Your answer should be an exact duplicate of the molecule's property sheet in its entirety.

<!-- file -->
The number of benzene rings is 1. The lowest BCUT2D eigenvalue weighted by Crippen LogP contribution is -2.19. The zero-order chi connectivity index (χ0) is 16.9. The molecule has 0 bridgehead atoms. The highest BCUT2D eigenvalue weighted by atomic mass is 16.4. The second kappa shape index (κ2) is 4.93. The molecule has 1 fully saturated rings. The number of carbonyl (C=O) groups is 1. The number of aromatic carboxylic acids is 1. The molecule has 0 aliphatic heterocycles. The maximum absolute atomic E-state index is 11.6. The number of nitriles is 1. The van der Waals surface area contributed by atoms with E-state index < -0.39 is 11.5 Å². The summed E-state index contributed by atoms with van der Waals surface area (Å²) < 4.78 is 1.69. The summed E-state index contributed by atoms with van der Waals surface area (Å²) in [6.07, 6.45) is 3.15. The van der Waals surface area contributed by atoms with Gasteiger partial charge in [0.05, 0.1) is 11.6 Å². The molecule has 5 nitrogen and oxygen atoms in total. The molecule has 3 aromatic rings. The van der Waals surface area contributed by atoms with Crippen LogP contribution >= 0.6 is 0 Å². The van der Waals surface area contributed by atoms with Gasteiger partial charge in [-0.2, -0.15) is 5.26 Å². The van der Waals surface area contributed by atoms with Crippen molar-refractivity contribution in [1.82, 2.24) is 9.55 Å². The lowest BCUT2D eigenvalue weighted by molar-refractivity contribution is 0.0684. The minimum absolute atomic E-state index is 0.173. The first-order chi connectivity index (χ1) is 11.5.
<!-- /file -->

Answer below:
The number of benzene rings is 1. The lowest BCUT2D eigenvalue weighted by Crippen LogP contribution is -2.19. The zero-order chi connectivity index (χ0) is 16.9. The molecule has 0 bridgehead atoms. The highest BCUT2D eigenvalue weighted by atomic mass is 16.4. The second kappa shape index (κ2) is 4.93. The molecule has 1 fully saturated rings. The number of carbonyl (C=O) groups is 1. The number of aromatic carboxylic acids is 1. The molecule has 0 aliphatic heterocycles. The maximum absolute atomic E-state index is 11.6. The number of nitriles is 1. The van der Waals surface area contributed by atoms with E-state index < -0.39 is 11.5 Å². The summed E-state index contributed by atoms with van der Waals surface area (Å²) < 4.78 is 1.69. The summed E-state index contributed by atoms with van der Waals surface area (Å²) in [6.07, 6.45) is 3.15. The van der Waals surface area contributed by atoms with Gasteiger partial charge in [0.05, 0.1) is 11.6 Å². The molecule has 5 nitrogen and oxygen atoms in total. The molecule has 3 aromatic rings. The van der Waals surface area contributed by atoms with Crippen LogP contribution >= 0.6 is 0 Å². The van der Waals surface area contributed by atoms with Gasteiger partial charge in [-0.2, -0.15) is 5.26 Å². The van der Waals surface area contributed by atoms with Crippen molar-refractivity contribution in [1.82, 2.24) is 9.55 Å². The lowest BCUT2D eigenvalue weighted by molar-refractivity contribution is 0.0684. The minimum absolute atomic E-state index is 0.173. The first-order chi connectivity index (χ1) is 11.5.